Bold predictions: Don't bet on Leafs, and double down on Knights

If you thought the way last season evolved and wrapped up was full of excitement, you're in for another dramatic ride.

Just take a look at Wednesday's opening night: Erik Karlsson debuts with the San Jose Sharks and John Tavares with the Toronto Maple Leafs.

We'll also see how the summer of partying and the loss of head coach Barry Trotz has affected Alex Ovechkin and the champion Washington Capitals.

9 predictions in 90 seconds:

With the start of the 2018-19 NHL season upon us, Rob Pizzo uses his crystal ball to predict everything from the Stanley Cup champs, to the first coach to get fired. 1:57

The Vancouver Canucks begin the season without Daniel and Henrik Sedin for the first time in 18 years and the Calgary Flames are one of six teams with a new coach in Bill Peters. The other teams with new coaches are the Carolina Hurricanes (Rod Brind'Amour), New York Islanders (Trotz), Dallas Stars (Jim Montgomery), New York Rangers (David Quinn) and Washington (Todd Reirden).

There also is the possibility that the first five picks from the 2018 draft could be in action in their team openers — Rasmus Dahlin (Buffalo), Andrei Svechnikov (Carolina), Jesperi Kotkaniemi (Montreal), Brady Tkachuk (Ottawa) and Barrett Hayton (Arizona).

This would be the first such occurrence since the impressive 2008 top-five class — Steven Stamkos, Drew Doughty, Zach Bogosian, Alex Pietrangelo and Luke Schenn — all played in their team openers that year.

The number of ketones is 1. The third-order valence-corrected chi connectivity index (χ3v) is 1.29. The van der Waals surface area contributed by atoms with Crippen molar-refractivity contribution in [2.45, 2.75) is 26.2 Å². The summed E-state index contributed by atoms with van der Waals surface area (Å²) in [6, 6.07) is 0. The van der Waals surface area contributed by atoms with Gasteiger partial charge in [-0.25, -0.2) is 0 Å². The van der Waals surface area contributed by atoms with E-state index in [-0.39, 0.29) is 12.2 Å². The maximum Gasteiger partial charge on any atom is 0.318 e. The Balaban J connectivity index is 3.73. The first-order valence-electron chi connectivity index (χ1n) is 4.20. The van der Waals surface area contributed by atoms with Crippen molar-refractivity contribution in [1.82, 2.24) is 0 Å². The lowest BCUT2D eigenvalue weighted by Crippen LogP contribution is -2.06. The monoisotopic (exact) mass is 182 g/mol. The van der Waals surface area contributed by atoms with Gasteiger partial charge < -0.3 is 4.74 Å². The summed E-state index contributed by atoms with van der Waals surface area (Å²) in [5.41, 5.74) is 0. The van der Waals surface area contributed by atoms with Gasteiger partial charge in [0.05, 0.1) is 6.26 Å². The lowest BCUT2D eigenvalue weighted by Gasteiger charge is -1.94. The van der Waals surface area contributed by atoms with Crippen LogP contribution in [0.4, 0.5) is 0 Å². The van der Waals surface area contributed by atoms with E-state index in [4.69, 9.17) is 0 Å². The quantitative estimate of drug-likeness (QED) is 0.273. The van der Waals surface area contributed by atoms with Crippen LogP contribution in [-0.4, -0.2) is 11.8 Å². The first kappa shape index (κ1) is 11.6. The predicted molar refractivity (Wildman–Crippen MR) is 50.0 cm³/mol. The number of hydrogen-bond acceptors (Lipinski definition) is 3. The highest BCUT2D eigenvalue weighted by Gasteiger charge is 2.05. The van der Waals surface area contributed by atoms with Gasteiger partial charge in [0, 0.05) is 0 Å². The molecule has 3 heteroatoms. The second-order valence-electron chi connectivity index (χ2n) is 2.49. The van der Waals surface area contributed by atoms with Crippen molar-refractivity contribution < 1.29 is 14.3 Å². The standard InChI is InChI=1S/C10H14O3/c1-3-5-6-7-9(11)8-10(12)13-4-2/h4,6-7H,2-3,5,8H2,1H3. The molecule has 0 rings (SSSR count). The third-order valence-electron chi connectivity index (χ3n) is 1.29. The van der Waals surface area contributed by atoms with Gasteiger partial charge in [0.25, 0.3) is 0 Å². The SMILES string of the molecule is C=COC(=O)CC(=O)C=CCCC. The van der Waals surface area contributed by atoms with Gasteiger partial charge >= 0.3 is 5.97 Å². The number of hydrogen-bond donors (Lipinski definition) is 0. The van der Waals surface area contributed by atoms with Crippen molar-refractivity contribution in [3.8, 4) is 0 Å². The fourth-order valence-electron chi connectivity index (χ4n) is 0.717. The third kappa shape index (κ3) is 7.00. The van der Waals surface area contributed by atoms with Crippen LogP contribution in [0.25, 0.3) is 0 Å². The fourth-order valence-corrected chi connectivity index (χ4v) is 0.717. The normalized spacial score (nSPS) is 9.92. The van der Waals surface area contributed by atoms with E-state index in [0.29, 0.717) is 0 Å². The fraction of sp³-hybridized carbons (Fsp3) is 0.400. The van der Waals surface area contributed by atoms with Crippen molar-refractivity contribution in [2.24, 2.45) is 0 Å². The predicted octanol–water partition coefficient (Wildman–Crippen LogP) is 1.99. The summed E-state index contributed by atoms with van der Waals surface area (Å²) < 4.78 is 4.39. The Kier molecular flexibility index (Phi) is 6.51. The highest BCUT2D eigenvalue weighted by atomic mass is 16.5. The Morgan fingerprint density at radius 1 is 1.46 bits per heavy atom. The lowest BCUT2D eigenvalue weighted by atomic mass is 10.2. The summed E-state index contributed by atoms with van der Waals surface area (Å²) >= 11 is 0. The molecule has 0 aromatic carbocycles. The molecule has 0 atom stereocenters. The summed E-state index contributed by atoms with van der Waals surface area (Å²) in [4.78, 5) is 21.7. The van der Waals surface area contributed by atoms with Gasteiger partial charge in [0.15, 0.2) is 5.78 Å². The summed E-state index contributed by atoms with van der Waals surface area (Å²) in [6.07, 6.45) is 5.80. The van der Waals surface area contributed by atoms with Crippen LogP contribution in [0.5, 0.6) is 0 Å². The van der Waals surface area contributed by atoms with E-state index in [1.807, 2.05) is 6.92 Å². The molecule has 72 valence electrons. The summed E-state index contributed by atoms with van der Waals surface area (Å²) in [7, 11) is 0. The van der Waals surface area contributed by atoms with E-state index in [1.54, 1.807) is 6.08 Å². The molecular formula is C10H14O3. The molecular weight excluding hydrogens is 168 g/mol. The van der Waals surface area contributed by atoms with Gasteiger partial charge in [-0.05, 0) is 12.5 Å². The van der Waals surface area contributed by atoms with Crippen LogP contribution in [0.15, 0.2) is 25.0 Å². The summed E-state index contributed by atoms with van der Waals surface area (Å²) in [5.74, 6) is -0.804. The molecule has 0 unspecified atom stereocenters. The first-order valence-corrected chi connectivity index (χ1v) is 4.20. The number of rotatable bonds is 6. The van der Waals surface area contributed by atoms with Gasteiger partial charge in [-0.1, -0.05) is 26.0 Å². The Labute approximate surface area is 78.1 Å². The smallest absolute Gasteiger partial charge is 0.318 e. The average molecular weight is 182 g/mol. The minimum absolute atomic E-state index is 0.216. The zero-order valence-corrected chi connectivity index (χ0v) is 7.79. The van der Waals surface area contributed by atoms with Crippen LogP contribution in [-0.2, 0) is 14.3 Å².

Here are five other developments to watch for this season:

1. Leafs' Cup drought will hit 52 years

The free-agent acquisition of John Tavares has made the Toronto Maple Leafs a Stanley Cup favourite. But this group will need another year or two of seasoning before they win a championship.

As an organization, the Maple Leafs are one of only three franchises that hasn't won a playoff series since the 2004-05 lockout-cancelled season. The Florida Panthers and Columbus Blue Jackets are the others. Even well-regarded head coach Mike Babcock hasn't advanced past the first round in five years.

The big issue for Toronto is its team defence. Nobody faced more shots than goalie Frederik Andersen did last season. The Maple Leafs yielded the fourth-most shots per game at 33.9 and that average increased in the playoffs to 35.

Andersen had an outstanding 2017-18 season. But he ran out of gas in the playoffs, particularly in Game 7 against the Boston Bruins. He needs to face fewer shots and make fewer starts than his 66 last season, only one fewer than league-leader Cam Talbot of the Edmonton Oilers.

How many games did Stanley Cup-winning goalie Braden Holtby and his finalist counterpart Marc-Andre Fleury play in last season? Holtby started 54 times (tied for 17th), compared to Fleury at 46 (26th).

2. Edmonton will not make the playoffs

Sorry Oilers fans. You have the best player in the league in Connor McDavid and a wonderful one-two punch with McDavid and Leon Draisaitl. But the supporting cast is lacking.

Besides, there are so many good teams in the West. The Vegas Golden Knights, Winnipeg Jets, Sharks, Nashville Predators, Los Angeles Kings, St. Louis Blues and Minnesota Wild are better teams than Edmonton. The Dallas Stars and Flames are arguably better.

You can't even count out Patrick Kane and the Chicago Blackhawks, especially if goalie Corey Crawford can make a full recovery from his post-concussion symptoms that have hindered him since last December.